Dad continued to deteriorate over the next two weeks to the point where he was put on CPAP and told the next step was ICU and ventilation. He found the CPAP intolerable and not only was he physically deteriorating, but mentally he had reached rock bottom. His friend from school, over 60 years ago, had passed away suddenly overnight as a result of Covid in the bed next to him. Dad then developed pulmonary emboli (clots on his lungs). At his lowest ebb, he rang my mum one morning and said he didn’t think he would make it out of hospital, and gave her his bank account details – that’s how we knew he was really sick!

Not knowing how to lift his spirits, myself and my brother David decided to set him a goal. We promised him we’d have a pint of Guinness on top of Doan (one of the smallest peaks in the Mournes) when he recovered. Every time we spoke to him on the phone between then and his discharge weeks later, we reminded him of the goal. For six weeks after discharge either myself or David would call for dad, no matter what the weather, and take him for a walk at 6pm. He started with 400 meters on 8 litres of oxygen pushing a rollator. Again, being a proud man, known around Armagh and beyond for his marathon exploits in the eighties, he would not go out in daylight with the rollator – this was all done under cover of darkness, wearing a big hat and a buff! Over the six weeks we weaned him off the oxygen and increased the distance gradually. Eventually he was walking six miles non-stop with no oxygen. On 1st of April he rang and said he was ready for Doan on the 3rd – I thought it was an April Fool prank, but no, he was ready. His two youngest grandchildren were there to set an easy pace, and in just over 2 hours we had walked the four miles to Doan and made it to the summit. I had three cans of Guinness with me and three glasses to fulfil the promise. That’s him below with the pint…. on Doan. It was a perfect day. It wasn’t a bad pint either. Just before we took this photo we met two of the anaesthetists from Craigavon who were delighted to see him up there. I think they got a bit of a lift from seeing the benefits of their work.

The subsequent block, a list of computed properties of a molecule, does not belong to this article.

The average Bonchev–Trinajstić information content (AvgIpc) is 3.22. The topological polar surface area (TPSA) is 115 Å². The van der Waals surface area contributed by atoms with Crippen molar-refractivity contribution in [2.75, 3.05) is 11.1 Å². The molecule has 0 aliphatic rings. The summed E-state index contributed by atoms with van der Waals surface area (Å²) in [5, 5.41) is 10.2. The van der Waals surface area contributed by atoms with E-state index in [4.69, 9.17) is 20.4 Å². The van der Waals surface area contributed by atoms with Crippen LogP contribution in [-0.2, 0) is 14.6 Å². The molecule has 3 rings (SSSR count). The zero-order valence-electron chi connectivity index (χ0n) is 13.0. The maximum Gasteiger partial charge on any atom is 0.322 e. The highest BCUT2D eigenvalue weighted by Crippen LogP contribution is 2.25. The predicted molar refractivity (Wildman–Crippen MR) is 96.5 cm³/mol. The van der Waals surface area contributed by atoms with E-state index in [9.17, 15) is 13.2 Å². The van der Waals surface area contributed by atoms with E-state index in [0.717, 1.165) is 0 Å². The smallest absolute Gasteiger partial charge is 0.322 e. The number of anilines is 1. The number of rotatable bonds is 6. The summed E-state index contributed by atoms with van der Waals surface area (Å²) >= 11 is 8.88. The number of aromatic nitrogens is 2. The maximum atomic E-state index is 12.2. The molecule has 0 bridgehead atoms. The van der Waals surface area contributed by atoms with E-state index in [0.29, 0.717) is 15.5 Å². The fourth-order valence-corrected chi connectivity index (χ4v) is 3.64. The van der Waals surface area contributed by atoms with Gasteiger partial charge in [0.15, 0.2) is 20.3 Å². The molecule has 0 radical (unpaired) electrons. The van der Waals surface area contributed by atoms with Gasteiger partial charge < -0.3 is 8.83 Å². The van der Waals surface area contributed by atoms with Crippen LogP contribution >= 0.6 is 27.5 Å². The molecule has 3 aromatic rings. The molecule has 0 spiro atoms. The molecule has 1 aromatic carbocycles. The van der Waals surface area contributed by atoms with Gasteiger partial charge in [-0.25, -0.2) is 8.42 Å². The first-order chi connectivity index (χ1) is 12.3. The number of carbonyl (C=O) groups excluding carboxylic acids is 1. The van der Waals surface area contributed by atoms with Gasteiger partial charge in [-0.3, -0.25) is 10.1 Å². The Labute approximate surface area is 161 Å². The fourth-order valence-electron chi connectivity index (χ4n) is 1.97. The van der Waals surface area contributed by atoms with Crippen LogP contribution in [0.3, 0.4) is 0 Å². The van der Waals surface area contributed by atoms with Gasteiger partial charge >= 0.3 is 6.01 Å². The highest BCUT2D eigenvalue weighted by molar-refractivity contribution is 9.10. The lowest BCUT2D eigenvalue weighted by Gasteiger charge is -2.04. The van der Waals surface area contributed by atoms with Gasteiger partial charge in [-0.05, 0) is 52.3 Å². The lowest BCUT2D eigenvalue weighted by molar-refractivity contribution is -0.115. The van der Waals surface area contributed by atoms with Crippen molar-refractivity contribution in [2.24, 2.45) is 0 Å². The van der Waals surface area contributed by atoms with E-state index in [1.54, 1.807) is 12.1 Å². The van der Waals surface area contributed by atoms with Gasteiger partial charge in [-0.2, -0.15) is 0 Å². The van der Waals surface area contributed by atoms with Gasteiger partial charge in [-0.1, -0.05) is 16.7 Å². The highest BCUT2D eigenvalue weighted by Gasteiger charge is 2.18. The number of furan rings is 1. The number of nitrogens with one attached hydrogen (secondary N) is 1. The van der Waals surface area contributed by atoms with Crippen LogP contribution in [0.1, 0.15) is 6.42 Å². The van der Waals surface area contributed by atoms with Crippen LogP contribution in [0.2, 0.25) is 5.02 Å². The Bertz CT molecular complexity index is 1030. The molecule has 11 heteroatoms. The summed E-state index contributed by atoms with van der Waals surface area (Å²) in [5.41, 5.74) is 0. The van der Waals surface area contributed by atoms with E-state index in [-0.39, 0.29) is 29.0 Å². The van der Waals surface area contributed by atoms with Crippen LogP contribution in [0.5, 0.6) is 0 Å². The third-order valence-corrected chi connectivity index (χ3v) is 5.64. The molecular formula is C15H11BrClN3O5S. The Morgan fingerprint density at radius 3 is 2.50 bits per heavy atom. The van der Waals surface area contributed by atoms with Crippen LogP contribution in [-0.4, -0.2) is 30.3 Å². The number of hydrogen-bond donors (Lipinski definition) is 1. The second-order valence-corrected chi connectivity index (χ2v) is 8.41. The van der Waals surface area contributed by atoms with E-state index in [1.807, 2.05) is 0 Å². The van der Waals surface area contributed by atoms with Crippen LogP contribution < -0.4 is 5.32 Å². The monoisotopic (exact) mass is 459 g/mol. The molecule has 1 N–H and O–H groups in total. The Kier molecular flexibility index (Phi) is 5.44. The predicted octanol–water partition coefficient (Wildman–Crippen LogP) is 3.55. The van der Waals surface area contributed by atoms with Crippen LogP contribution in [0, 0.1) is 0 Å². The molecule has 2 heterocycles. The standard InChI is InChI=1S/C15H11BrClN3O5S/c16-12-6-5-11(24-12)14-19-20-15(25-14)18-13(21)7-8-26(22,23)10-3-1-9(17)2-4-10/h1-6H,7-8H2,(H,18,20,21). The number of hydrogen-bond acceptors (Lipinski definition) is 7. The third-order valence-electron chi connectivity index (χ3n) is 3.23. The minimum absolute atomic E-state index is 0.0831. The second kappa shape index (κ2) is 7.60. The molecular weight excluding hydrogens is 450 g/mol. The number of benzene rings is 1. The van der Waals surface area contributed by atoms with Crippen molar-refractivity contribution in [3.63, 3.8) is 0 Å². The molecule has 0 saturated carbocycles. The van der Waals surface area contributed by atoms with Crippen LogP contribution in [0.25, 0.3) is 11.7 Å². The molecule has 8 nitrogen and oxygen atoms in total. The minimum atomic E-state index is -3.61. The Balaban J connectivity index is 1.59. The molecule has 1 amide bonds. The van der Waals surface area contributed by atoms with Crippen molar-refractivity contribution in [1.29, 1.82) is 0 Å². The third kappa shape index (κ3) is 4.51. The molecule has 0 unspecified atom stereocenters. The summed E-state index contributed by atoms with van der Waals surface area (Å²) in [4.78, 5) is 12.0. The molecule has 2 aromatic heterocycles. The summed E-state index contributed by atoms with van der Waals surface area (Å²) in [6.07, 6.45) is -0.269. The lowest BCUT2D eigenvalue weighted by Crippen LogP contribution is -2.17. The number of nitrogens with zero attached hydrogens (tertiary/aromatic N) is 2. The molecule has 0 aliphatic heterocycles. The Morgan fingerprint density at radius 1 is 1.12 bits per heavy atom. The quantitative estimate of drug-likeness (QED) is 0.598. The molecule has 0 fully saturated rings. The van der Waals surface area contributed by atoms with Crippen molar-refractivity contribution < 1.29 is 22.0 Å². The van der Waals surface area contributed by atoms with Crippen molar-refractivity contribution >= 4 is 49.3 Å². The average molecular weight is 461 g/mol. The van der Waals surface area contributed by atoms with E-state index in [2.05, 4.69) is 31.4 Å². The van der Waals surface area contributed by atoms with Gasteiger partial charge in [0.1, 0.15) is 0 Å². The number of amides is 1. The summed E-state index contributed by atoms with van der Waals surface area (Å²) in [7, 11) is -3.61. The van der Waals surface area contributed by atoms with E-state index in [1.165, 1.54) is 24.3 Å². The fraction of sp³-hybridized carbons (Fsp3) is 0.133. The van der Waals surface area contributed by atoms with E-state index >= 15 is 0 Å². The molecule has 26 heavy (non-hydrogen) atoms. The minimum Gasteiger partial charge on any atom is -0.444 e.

I posted this photo on the Mourne Mountains Hiking Facebook page and it was picked up by a member who is a journalist for the Irish News. They ran a story about dad’s pint of Guinness on Doan and stated that the photo was “the” photo of the pandemic. The Newsletter then picked it up. BBC Radio Ulster rang and did an interview with us on their morning slot. It went to my dad’s head a bit and he started practicing his signature for autographs. We were told last week that the story had made it to newspapers in India, via Canada. Good news seems to travel fast. It seems everyone wants to grab a positive story from the pandemic.

I’m extremely proud of my dad. He is back to walking eight to ten miles a day with his wee rucksack on his back. He takes a stick now, just for a bit of peace of mind. I’m not sure if he takes any Guinness though. If nothing else this wee tale shows the benefits of goal setting in recovery. I’m not sure what would have happened to dad if we hadn’t set him a goal. I’m not sure if it was the goal that helped him recover, or the fact that he realised he had given mum access to his bank account. I like to think it was the goal. He has since changed his bank account password. Set yourself goals in life – believe and you can achieve. Never give out your bank account details. Stay safe.

All in this together….staying connected


In this post Pauline Cardwell, Year 2 Lead and Lecturer in Children’s and Young Peoples Nursing, reflects on the difference connection can make.